When FLDS Children are MIA or WIA

King George 28, State of Texas 23

21. The children seem to be suffering significant health issues since entering state care. As of 28 April, nine of the children had been hospitalized. One of the children was hospitalized for dehydration. A report written by one of the mental health workers who helped at the shelters in San Angelo gives a possible clue for the cause of the dehydration:

The mothers complained about the food and snacks provided for them. One mother told me that her children were accustomed to nuts and fruits for snacks, not commercial fried pies…. Vegetables were scarce and everything was highly processed – very different from the women and children’s typical diet of homegrown organic and unprocessed foods. Very quickly, many of the children developed diarrhea and gastrointestinal problems.

Both the diarrhea problems reported by the mental health worker and the hospitalization for dehydration (which may well have been tied to a case of diarrhea) raise serious questions about the care the children have been receiving and whether they would not have been safer remaining in their own homes.

Another disturbing health incident occurred when a two year-old who had still been nursing until separated from her mother suffered a significant weight loss while in state custody. As of 26 April, the child was reported as having been “in shock and lethargic.”

In addition to the other medical problems, at least 23 cases of chicken pox have been documented among the children. When I initially read about this I had wondered if the outbreak would have been as severe if the children had remained in their family environments. Once again, a report from one of the mental health workers sheds some light on this case:

All of the children were healthy when they were taken from their home, but when herded into extremely crowded quarters with an artificial environment (lighting on 24 hours a day, no fresh air, no sunlight, strange food, uncomfortable beds, surrounded by strangers watching their every move) they became ill. Chicken Pox ran rampant through the children, diarrhea, respiratory conditions and other illnesses created greater discomfort and even hospitalization.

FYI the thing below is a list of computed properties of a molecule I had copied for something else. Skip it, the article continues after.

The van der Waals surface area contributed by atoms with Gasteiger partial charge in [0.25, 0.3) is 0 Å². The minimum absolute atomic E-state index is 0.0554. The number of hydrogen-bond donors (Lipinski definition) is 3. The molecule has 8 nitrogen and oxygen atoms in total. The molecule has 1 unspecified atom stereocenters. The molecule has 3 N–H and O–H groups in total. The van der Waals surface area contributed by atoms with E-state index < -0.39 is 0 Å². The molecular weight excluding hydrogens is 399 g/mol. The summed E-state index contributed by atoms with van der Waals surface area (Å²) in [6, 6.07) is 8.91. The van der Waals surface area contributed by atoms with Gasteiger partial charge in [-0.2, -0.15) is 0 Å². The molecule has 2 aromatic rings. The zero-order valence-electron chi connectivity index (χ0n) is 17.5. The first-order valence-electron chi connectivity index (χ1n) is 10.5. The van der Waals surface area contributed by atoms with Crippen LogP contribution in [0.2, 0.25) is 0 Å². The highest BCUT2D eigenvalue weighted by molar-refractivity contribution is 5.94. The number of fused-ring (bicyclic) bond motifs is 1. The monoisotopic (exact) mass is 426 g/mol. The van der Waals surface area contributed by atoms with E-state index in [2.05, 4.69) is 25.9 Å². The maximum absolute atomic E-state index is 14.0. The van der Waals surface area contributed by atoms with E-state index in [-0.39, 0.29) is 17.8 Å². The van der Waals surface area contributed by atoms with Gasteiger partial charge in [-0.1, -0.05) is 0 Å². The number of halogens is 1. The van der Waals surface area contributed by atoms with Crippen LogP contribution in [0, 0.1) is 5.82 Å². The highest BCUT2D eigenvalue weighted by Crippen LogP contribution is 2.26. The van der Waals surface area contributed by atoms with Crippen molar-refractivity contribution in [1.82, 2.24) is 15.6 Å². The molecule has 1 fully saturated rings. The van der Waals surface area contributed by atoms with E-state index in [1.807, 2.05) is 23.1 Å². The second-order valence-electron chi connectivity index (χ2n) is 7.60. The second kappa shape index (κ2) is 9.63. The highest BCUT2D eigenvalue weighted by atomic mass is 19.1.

So much for the “P” in CPS.

Note: The reports written by the mental health workers have all been posted by the Salt Lake Tribune, and they make extremely compelling reading. If you read only one set of documents to gain insight into this situation, this set is the strongest nominee I have seen for being awarded a spot in the “required reading” category. And while I’m nominating award-winners, I’d have to say that the Salt Lake Tribune is the newspaper that has impressed me the most so far in their coverage of the FLDS. When many others were dutifully reporting the stories as presented by government officials, the Trib was one of the first to actually ask and report on the difficult questions. It does seem that – as events have unfolded and more facts have become available – more news outlets have begun asking tough questions. For the sake of our constitutional system of government, one can only hope the tough questions continue to be asked…

22. Comments made by a CPS spokeswoman the day after the FLDS children aged five and over were separated from their mothers grossly oversimplifies the grieving and recovery process in the wake of the children being separated from their parents:

There was some sadness among the children, there were some tears…. We explained to the children that we really believe that families should be together, if at all possible, but unfortunately sometimes that’s not possible. And when we go to court on Thursday, we’ll be talking to a judge…. We will be talking to that judge about possible supervision with family members, and the children understand this. [ed: especially the five year-olds, I presume?] I can tell you that today the children at the shelter are doing well, they’re happy, they’re smiling, they’re playing, they’re interacting with staff. I just interrupted a game of kickball between the troopers and some of the boys…. There’s not any chaos at all. (for her complete comments, see video clip linked to CNN article).

Based on the reports of the court hearings, it’s not clear to me that CPS followed through on the promise to the children to talk to the judge about family visits in a bona fide manner. It appears that most of the discussion in the court centered on making sure that CPS would get control of the children. Also, it appears to me that a lawyer’s description of her 7 year-old FLDS client was more balanced than the portrait presented by the CPS spokeswoman: “I thought she was a real trooper. It took a while for her to get relaxed…. She’s hanging on her mother the whole time, and she’s scared. She’s afraid that she’s going to be taken away from her mom, and that’s a logical fear.”

23. CPS appears to be having a hard time keeping track of all the children. An 11 year-old boy and a 16 month-old boy were reported missing as of 27 April, but “child welfare workers in Texas say they’re not worried.” Also, the attorney representing a two-year old who was hospitalized and placed in intensive care was not able to locate the child at the hospital.

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One thought on “When FLDS Children are MIA or WIA”

  1. I don’t think I’ve seen a more thorough analysis of the mistakes being made in the FLDS case in Texas than I have here. While the plight of these families and children is agonizingly apparent, the media misses the injustices in hundreds of similar, one family cases. Every day there are parents who are unjustly separated from their children by unsubstantiated allegations of abuse – often from anonymous sources. As a society we can’t afford to deny parents (and their children) the due process of law just because we suspect problems.

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